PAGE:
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From |
jverkuilen <jverkuilen@gc.cuny.edu> |

To |
<statalist@hsphsun2.harvard.edu> |

Subject |
RE: st: IRT with GLLAMM |

Date |
Fri, 6 Mar 2009 10:46:07 -0800 |

The usual 2PL model has only one random effect but the model is bilinear. Let t_i be the random trait of subject i. Then for item j logit(p_ij) = a_j * t_i + b_j Usually specify T ~ N(0,1). There are other specifications. Estimation is then MML with integration over T. The Rasch model restricts a_j = a, or, equivalently, estimates the variance of T. This model can be easily fit by MML using -xtlogit- or -xtmelogit- by stacking the data long and using item dummies as fixed effects. There is a nice example out there showing how to do this with -clogit- by Phil Ender on ATS web page (Google for it, I can't dig it out right now). JV -----Original Message----- From: "Joseph Coveney" <jcoveney@bigplanet.com> To: statalist@hsphsun2.harvard.edu Sent: 3/5/2009 10:07 AM Subject: RE: st: IRT with GLLAMM I'm not sure what kind of convergence problems you're experiencing with -gllamm-. Is it just slowness? With the two-parameter model, my understanding is that you'd be fitting 30 random effects--something that would require a great deal of patience with -gllamm- at least with more than a few integration points and without multiple processors. There are some examples of these kinds of models fitted with -gllamm- in Xiaohui Zheng & Sophia Rabe-Hesketh. (2007) Estimating parameters of dichotomous and ordinal item response models with gllamm. _The Stata Journal_ 7(3):313-33. They limit themselves to a relative few test items, nowhere near 30. As far as fitting an analogous model with -xtmelogit-, couldn't you set up an equation on the random effects side of the double-pipe for student-by-test item interaction terms (the 30 random effects)? It would seem that the common tactic of omitting the first test item in the random effects equation (omitting it from the equation as the constant) identifies the model by fixing the first test item's loading factor (allowing the variance for the random effect for students to be free). I think that traditionally with IRT models, the random effects for students would be constrained to unit variance, which allows for all of the item factor loadings to be estimated (free)--they're held to be equal for the Rasch model (a single random effect, fitted with -xtlogit- as Jay mentions and as you show below) and allowed to be independently estimated in the two-parameter model * * For searches and help try: * http://www.stata.com/help.cgi?search * http://www.stata.com/support/statalist/faq * http://www.ats.ucla.edu/stat/stata/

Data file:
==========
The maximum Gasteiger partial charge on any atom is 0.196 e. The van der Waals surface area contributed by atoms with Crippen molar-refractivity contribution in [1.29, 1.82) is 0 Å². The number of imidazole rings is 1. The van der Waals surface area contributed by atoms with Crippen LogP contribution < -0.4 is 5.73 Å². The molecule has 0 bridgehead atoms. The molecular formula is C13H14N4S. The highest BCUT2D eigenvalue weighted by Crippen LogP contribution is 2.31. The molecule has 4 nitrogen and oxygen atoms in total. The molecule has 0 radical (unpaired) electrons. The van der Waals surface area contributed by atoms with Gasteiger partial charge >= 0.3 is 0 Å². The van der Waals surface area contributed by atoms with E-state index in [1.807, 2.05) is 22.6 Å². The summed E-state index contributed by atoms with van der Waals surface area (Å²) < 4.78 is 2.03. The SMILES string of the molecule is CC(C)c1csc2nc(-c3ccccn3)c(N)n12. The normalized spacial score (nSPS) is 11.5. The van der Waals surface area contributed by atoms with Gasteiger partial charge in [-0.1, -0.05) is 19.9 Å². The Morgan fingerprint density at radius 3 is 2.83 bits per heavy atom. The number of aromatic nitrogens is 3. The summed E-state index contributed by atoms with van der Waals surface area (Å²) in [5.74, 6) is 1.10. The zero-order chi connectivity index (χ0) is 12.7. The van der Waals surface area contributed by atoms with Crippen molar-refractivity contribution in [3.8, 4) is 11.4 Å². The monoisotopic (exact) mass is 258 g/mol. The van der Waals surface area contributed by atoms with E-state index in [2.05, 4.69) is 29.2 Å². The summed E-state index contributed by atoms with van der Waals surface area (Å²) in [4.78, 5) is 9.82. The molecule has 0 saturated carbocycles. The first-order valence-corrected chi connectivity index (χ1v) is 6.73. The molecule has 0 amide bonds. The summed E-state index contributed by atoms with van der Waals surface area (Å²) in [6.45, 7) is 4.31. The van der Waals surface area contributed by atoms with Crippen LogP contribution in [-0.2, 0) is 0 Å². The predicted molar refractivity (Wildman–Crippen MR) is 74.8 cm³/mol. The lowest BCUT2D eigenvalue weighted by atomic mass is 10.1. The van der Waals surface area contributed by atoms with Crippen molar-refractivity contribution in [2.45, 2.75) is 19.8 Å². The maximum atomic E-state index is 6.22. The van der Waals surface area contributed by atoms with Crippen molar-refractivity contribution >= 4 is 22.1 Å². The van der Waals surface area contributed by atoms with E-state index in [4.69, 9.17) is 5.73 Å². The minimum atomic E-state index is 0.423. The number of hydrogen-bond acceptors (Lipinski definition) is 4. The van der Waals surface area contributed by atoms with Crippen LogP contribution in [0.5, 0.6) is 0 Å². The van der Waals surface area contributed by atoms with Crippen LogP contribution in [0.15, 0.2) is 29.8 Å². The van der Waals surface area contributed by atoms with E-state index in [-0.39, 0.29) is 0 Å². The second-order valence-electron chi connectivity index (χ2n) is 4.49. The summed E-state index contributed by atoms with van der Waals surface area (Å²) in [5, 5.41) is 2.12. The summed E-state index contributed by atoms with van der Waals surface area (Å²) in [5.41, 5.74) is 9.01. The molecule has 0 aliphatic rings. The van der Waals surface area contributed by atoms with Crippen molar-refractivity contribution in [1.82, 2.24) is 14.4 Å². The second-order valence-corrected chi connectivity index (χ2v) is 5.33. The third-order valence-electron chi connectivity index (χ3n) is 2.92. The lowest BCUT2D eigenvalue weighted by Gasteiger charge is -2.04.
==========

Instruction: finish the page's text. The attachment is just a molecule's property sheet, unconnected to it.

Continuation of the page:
**Follow-Ups**:**RE: st: IRT with GLLAMM***From:*"Joseph Coveney" <jcoveney@bigplanet.com>

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